Peer-Reviewed Journal Articles

  • Rogers, P. C., Tinney, M.V., & Gibbons, A. S. (in press). Cross-Cultural Knowledge Communication in Online Communities of Practice. The International Journal of Web Based Communities.
  • Rogers, P.C., Graham, C.R., Mayes, C.T. (2007). Cultural Competence and Instructional Design: Exploration research into the delivery of online instruction cross-culturally. Educational Technology Research and Development, 55(2). Available online at www.springerlink.com. (Awarded the AECT International Division’s “Best Paper of the Year”)
  • Rogers, P.C., Hseuh, S., Allen, S. (2007). American and Chinese Culture: Conceptions of individualism, competition, authority, and time with their implications for distance learning. Asia-Pacific Cybereducation Journal, 2(2).
  • Rogers, P.C., Liddle, S.W., Han, X. (2007). Utilizing Mobile Technologies for Economic Development: The eCANDLE Project. International Journal of Technology in Teaching and Learning, 3(1), 1-14. (A version of this was translated into Chinese and published in China Information World, one of the two most popular weekly publications about information technology in China)
  • Rogers, P.C., Liddle, S.W., Chan, P., Isom, B., Doxey, A. (2007). A Web 2.0 Learning Platform: Harnessing collective intelligence. The Turkish Online Journal of Distance Education (TOJDE), 8(3). Available at http://tojde.anadolu.edu.tr/ (Chosen as an “Article of the Month” by the University of Wisconsin Distance Education Program)
  • Howell, S., Rogers, C., Hickman, C., Jenson, E., Gunderson, M. (2007). Continuing Education for Continuing Educators: Survey of UCEA’s Distance Learning Community of Practice. Continuing Higher Education Review, (published once a year by Harvard University in affiliation with the University Continuing Education Association), Vol. 71, 133-146.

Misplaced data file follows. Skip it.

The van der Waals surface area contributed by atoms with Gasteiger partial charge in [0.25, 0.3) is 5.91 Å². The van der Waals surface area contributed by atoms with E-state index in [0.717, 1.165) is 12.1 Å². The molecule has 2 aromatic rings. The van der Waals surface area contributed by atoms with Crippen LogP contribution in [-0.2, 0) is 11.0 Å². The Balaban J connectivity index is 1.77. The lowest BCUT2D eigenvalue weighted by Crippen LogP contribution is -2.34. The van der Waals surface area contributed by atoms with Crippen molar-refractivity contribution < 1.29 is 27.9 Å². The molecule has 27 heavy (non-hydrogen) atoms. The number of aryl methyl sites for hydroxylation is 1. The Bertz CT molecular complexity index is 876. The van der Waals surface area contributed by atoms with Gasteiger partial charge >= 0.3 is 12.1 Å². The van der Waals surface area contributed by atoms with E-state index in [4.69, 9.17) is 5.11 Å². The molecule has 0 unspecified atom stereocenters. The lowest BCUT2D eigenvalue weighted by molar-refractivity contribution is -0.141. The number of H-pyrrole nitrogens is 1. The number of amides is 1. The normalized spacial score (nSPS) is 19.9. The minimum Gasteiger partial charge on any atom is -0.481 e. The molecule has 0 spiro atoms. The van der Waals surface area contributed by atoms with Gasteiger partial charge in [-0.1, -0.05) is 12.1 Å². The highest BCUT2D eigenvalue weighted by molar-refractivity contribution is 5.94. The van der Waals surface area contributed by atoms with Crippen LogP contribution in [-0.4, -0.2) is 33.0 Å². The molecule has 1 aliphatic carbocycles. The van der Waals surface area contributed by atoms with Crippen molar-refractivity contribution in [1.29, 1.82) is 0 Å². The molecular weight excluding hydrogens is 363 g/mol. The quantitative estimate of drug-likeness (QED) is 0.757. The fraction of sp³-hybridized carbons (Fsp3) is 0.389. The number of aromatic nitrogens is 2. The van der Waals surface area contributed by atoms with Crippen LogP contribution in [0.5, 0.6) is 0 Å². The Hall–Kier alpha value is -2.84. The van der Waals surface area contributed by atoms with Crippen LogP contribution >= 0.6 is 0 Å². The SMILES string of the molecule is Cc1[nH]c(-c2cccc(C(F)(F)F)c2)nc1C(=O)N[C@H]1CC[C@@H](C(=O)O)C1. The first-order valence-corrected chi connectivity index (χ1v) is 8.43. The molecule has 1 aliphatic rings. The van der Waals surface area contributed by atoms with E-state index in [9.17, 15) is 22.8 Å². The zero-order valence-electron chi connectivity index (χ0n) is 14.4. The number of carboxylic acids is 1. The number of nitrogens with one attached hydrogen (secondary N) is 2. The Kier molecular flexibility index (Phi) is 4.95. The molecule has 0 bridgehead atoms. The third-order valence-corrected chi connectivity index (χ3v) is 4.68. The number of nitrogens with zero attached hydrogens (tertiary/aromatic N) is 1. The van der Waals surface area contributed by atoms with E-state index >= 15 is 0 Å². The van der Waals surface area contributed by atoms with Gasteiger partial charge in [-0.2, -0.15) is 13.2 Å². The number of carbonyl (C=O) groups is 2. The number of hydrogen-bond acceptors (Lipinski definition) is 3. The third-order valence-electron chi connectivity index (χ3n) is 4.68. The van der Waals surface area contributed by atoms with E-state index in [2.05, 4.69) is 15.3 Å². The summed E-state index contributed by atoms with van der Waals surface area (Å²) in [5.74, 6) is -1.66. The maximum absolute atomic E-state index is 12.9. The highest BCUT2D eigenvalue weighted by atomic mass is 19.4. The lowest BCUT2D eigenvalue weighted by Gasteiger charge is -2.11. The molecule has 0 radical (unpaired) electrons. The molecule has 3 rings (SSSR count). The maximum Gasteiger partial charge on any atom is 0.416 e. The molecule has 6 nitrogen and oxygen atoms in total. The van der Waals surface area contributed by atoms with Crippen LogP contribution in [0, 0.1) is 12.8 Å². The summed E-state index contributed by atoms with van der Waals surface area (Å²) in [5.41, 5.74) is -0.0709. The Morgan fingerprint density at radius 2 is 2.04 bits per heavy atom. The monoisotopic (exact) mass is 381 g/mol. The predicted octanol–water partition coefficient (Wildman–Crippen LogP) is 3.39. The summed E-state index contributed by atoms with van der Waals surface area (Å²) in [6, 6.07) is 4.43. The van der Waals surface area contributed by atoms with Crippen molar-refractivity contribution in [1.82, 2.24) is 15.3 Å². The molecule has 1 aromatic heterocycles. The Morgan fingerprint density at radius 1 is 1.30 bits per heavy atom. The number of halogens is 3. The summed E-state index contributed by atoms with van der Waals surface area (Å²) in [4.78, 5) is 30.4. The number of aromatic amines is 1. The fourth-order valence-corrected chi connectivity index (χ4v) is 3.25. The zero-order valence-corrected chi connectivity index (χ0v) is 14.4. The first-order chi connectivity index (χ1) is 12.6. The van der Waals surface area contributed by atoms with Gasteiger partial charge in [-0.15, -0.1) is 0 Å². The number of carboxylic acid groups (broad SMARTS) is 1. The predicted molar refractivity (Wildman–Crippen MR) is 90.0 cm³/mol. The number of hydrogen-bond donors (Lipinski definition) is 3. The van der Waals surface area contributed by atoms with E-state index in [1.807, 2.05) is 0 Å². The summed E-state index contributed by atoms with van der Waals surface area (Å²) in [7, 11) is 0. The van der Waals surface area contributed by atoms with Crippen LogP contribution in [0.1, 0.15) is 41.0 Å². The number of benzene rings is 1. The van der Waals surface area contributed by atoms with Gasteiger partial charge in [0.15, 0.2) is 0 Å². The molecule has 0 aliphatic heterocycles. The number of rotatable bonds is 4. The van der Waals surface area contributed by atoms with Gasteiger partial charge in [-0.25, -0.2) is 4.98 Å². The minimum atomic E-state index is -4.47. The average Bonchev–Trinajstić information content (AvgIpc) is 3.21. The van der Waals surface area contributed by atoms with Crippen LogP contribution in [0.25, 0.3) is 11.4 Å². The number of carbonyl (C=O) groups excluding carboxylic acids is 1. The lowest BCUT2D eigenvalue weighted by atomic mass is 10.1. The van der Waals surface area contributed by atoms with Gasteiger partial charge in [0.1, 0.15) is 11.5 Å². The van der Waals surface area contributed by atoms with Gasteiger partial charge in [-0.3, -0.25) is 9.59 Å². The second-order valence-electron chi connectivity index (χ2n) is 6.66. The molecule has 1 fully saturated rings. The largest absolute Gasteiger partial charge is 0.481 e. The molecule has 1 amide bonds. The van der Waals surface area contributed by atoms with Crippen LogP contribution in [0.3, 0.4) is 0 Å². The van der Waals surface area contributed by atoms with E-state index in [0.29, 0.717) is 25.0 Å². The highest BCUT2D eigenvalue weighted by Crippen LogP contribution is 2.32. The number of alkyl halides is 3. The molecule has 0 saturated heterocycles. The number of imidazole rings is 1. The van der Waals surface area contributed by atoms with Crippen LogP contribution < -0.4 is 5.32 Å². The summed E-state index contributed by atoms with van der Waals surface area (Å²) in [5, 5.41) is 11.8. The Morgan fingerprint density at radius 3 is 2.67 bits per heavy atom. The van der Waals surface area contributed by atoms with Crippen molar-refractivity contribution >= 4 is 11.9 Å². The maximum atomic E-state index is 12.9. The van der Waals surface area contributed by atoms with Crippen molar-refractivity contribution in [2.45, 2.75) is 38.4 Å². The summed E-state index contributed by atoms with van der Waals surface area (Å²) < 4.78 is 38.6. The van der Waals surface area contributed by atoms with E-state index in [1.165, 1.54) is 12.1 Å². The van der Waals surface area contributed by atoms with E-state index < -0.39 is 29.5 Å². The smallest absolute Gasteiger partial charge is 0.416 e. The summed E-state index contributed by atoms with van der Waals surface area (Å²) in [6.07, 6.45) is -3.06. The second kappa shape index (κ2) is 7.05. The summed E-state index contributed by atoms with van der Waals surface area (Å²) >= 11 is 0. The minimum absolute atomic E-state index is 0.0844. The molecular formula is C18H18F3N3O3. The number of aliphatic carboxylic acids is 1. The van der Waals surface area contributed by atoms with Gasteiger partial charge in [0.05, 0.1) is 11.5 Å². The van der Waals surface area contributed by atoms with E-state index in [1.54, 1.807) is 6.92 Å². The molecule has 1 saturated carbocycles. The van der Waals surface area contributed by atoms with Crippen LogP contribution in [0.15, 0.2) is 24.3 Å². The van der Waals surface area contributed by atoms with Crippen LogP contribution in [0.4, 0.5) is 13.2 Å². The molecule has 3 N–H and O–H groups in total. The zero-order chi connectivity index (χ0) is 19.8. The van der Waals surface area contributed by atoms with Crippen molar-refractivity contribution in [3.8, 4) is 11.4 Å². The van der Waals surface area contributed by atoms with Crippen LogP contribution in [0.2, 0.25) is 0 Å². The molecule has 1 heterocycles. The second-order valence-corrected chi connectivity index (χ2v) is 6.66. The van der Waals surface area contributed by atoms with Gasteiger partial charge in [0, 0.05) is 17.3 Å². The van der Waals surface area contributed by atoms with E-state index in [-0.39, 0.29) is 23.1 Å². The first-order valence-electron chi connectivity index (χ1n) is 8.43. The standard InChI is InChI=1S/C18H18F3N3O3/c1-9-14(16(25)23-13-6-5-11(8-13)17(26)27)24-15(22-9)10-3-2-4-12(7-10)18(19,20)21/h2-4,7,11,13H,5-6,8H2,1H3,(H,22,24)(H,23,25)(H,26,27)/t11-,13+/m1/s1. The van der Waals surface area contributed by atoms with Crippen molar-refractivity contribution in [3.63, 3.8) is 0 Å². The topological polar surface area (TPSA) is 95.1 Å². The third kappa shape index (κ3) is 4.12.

• Rogers, P.C., & Howell, S. (2004). Use of Distance Education by Religions of the World to Train, Edify, and Educate Adherents. International Review of Research in Open and Distance Learning, 5(3). Available at http://www.irrodl.org/index.php/irrodl/article/view/207/290. (Also featured in Distance-Educator.com, November 11, 2004 issue.)
  • Rogers, P.C., Graham, C.R., Rasmussen, R., Campbell, J.O., Ure, D.M. (2003). Blending Face-to-Face and Distance Learners in a Synchronous Class: Instructor and Learner Experiences. The Quarterly Review of Distance Education, 4(3), pp.245-251.

In the Works…

  • Rogers, P.C., Robertshaw, B., Lopez, J. (under review). Analysis of 10 Years of CATaC (Cultural Attitudes towards Technology and Communication): What do we know? Where do we next go?
  • Kemppainen, R., Rogers, P.C. (in preparation). Conceptualizing an Organizational Cultural Model: Demonstrating practicalities when understanding the complexities in cross-cultural business context.
  • Rogers, P.C., Fairbourne, J. (in preparation). The Diffusion of Innovations in Emerging Economies through Microfranchising.
  • Rogers, P. C., Harfield, A. (in preparation). Creativity and Innovation Through Cross-Cultural Collaboration.
  • Rogers, P.C., & Cross-Cultural Research Group… (in preparation). Experiencing an International Virtual Research Team.
  • Rogers, P.C., Suhonen, J. (in preparation). Building an International Multi-disciplinary PhD Program: Recommendations from the evaluation of the IMPDET program.
  • Heinonen, R.E., Rogers, P.C. (in preparation). Interfaith and Intercultural Understanding, Collaboration, and Innovation: Improving “dialogue competence”